I said 'old pal, I need your help, I hate to be so bold, But remember when I saved your life down at the swimmin' hole?
Now I'd like to ask a favor if you can see your way I'd like to have a little loan' and then I heard him say:
'Excuse me total stranger I can't seem to recall
Are you absolutely certain that we've ever met at all?
I'd really like to help you out' as he opened wide the door
'So long total stranger, that I've never seen before.'
Thompson went on to capitalize on his technical abilities with a trio of live albums made back when country acts just didn't do live albums: the superlative Hank Thompson at the Golden Nugget (1961), Hank Thompson and the Brazos Valley Boys at the State Fair of Texas (1962), and Cheyenne Frontier Days (1962). "We were the only ones capable of doing that kind of thing," Thompson says. "Not only from the standpoint of having the venues, but also the skill and the equipment."
Thompson and the Boys had been a State Fair tradition since 1952. "I looked forward to the fair all year," Thompson says. "We'd show up in our Falstaff shirts--I believe we were one of the first country acts to get a corporate sponsorship--and we'd do three 30-minute shows a day: at 1, 6, and 8 p.m."
Both the State Fair and Cheyenne albums attempted to recreate the atmosphere of the actual event, but while Golden Nugget was superb--from the rattle of the old manual roulette wheel that starts the album off to the steady but unobtrusive background hubbub of dealers and patrons--State Fair and Cheyenne are not quite as seamless. It didn't help that they were released back-to-back, and in many ways the two "event" records signify the beginning of a decline for Hank. Capitol, which had been sold to EMI in 1955, was growing less and less interested in country.
Hank would record an oldies collection for his next album, then a collection of pop reliables like "You Always Hurt the One You Love" and "September in the Rain." While no one can turn a standard like Thompson, and the songs are delivered with professional pride and care, there's a sense of coasting throughout--not necessarily out of laziness or any of the other reasons modern pop audiences are all too familiar with, but rather uncertainty. The Beatles had landed on Capitol, and rock 'n' roll was the next big thing.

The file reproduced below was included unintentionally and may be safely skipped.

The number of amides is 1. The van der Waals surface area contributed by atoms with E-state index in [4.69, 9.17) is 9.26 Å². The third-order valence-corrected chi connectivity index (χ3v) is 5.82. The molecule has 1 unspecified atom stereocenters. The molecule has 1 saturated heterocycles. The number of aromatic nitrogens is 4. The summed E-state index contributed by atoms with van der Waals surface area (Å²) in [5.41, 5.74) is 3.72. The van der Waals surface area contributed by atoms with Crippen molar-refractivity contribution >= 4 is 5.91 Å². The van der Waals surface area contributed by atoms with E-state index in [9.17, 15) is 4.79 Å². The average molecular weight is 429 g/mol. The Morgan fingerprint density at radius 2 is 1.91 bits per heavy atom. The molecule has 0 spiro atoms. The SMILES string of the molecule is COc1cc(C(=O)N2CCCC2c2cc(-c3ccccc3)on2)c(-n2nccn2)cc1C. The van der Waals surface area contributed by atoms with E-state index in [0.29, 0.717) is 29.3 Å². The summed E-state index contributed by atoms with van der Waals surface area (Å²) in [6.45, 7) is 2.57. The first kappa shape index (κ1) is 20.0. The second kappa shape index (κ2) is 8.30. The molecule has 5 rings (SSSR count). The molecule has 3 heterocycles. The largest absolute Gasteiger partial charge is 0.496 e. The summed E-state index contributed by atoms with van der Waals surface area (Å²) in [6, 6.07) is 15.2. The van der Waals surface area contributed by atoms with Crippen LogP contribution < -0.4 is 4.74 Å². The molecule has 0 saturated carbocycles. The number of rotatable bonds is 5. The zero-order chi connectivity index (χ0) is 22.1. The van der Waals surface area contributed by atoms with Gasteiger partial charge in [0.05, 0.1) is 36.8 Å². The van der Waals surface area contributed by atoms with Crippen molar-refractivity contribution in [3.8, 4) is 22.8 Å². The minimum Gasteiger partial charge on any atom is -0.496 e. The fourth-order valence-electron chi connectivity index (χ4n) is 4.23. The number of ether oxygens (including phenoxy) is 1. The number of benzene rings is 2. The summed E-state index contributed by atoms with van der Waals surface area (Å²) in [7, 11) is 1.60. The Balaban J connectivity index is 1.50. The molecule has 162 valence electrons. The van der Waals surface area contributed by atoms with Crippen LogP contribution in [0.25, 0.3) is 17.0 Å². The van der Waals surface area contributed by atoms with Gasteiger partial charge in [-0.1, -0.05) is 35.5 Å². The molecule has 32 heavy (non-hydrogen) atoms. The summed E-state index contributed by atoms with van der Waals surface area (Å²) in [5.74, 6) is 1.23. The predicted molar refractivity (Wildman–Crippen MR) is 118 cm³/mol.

In country, it was Bakersfield all the way; western swing--which had been losing popularity ever since V-J Day--was dead, and Buck Owens was Capitol's number-one country act. In September 1964, tired of being on Brit-rock's back burner and almost 18 years to the day that Globe's "Swing Wide Your Gate of Love" b/w "Whoa Sailor" was released, Hank Thompson left Capitol after recording a Christmas album.
From there it was a lot more like the yeoman's work that his early success had allowed him to avoid: a brief stint with Warner Brothers, then a workaday association with Dot Records, and finally a deal with Halsey's Churchill Records. Although Thompson still had the old moxie--"On Tap, In the Can, or In the Bottle" went to No. 7 in 1968, followed by "Smoky the Bar" (No. 3) in 1969--further work found him straying farther and farther from his western-swing roots, diluting his sound with the very commercial influences whose seeds he had helped plant so many years and miles ago.
Still, he continued to have hits into the '80s; his last chart appearance was in 1983, when "Once in a Blue Moon" hit #82 on the Billboard country chart and stayed there for five weeks. His dilution of his sound wasn't so much a sell-out as a pragmatic business decision by a man who remembered the Great Depression and knew that you sold what they wanted to buy or you starved. No doubt late at night, bemused, he still remembered his father, who passed on in 1978, always letting him know that there was always a place for him at the garage, "just in case things got bad."
It never got that bad for Hank Thompson, and with his new duets album--the first single should be out in June, the album in August--things will probably get a whole lot better. Thompson and Mike Curb of Curb Records had tried three times before to get the project off the ground, but nothing seemed to work out until last September, when Bill Millet--a local music impresario who had been a bluegrass musician in his youth--came on board as producer. Millet had a wealth of contacts in the hot young country arena, and when he approached pal Vince Gill about guesting on the project, Gill enthusiastically said yes and asked for "A Six Pack to Go"--a song loved by both his dad and late brother.